Raising its curtain on May 13 at the Seoul Arts Center, this year’s festival will involve 13 performances throughout the month. They will be held in various SAC theaters including the Opera Theater, the CJ Towol Theater, the Jayu Theater and the Shinsegae Square Outdoor Stage.
|A scene from “The Edge of the Circle” which will be staged at the Seoul Arts Center’s Towol Theater on May 24 and 25. (Admill Kuyler)|
From the country’s top ballet houses, to small, independently run dance companies, this year’s festivities will once again highlight a melting pot of dance genres including classical, modern, family and avant-garde.
“One of the most important aims of our festival this year is to offer a wide-range of programs that we feel can be enjoyed by the masses, not just ballet enthusiasts,” said Do Jeong-im, chairwoman of this year’s Korea Ballet Festival, during a press conference at the Hotel President in Seoul on Tuesday.
“This year’s festival is very diverse and it is my hope that the audience will be able to find a program that will meet their personal interests,” she added.
Kicking off the festivities will be the Korean National Ballet and its classical gala ballet production in the company’s homage to Bolshoi. KNB will perform selected scenes from the company’s most popular repertoires, including “Don Quixote,” “Spartacus,” “Swan Lake” and “Romeo and Juliet.”
|A scene from the Seoul Ballet Theatre’s production of “All That Ballet,” which will be staged at the Seoul Arts Center’s Shinsegae Square Outdoor Stage on May 14. (Seoul Ballet Theatre)|
In contrast to KNB’s classical approach, Universal Ballet is slated to follow up with its fast-paced, contemporary repertoire, “This is Modern,” featuring a collaboration of Duato’s “Duende” and Ohad Naharin’s “Minus 7” on May 20 and 21.
Often described as a performance in which audience members can almost see the music and hear the choreography, it is a real treat for dance lovers to see Universal’s ballet dancers shed their classical wings and let loose in an upbeat tempo, modern dance repertoire.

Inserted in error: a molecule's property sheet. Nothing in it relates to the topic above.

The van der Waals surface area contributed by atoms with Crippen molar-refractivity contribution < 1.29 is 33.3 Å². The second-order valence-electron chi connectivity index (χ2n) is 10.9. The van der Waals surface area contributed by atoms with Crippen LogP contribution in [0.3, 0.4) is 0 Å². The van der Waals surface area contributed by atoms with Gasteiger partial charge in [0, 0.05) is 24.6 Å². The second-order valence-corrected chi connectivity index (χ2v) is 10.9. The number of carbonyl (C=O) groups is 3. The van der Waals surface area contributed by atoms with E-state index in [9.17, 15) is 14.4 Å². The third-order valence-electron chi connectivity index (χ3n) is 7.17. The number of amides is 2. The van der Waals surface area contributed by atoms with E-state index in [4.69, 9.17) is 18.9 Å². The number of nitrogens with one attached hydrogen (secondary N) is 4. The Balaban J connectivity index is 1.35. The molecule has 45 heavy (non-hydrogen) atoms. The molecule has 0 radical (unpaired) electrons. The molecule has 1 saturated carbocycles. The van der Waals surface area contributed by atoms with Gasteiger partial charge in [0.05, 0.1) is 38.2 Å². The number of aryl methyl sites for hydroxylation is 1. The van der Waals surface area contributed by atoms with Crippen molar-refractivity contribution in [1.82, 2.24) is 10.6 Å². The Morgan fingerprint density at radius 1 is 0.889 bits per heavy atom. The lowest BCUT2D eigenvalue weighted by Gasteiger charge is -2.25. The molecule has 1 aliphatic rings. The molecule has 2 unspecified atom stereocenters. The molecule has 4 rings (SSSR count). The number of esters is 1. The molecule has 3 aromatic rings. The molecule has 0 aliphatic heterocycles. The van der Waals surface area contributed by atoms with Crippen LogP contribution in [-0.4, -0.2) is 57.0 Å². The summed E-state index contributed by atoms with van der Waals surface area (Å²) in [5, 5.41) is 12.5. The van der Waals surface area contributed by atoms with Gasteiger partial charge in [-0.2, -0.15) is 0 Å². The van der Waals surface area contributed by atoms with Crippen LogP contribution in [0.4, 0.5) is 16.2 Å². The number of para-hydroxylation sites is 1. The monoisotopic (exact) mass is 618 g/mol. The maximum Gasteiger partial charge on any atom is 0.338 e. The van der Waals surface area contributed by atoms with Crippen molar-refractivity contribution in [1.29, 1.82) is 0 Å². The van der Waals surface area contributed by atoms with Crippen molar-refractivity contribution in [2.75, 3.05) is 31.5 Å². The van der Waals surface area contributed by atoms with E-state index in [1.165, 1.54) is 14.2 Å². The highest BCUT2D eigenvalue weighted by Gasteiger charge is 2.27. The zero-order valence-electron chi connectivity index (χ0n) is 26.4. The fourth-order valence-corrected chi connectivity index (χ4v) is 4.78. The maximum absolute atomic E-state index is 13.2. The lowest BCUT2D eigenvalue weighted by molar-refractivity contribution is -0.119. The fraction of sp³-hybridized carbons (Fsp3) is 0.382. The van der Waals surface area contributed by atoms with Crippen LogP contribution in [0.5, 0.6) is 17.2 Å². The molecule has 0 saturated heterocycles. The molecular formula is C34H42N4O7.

“This is a very unique production for us and I think people will watch this performance and say to themselves, ‘Wow, I had no idea modern dance could be this fun,” said Universal Ballet’s Rah Sun-ah.
Besides the country’s two largest ballet companies, the festival will also showcase productions from smaller companies and independent choreographers including works by Lee Wonkook Ballet Company, Kim Yeonggeol Dance Theater, Human Stance Art Group and Dark Circles Contemporary Dance.
|A promotional image for the Universal Ballet’s upcoming modern dance production “Duende,” which will be staged at the Seoul Arts Center’s Towol Theater on May 20 and 21. (Universal Ballet)|
“I think one of the biggest struggles some audiences have with dance is their fear that they would not be able to understand or relate to an abstract dance show,” said Kim Sung-min, a choreographer at Dark Circles Contemporary Dance. “This is one of the concerns that I really wanted to address, which is why our company has chosen to stage ‘Seasoned People.’”
“Our production is minimalistic and it will feature pop songs and include a lot of humor, which is why I think the audience won’t struggle trying to relate to what is happening on stage,” Kim says.
The upcoming Ballet Korea Festival will also host a free performance by the Seoul Ballet Theatre, which will stage “All that Ballet” at SAC’s Shinsegae Square’s Outdoor Stage.
For more information on schedule and tickets, visit www.bafeko.com.
By Julie Jackson (firstname.lastname@example.org)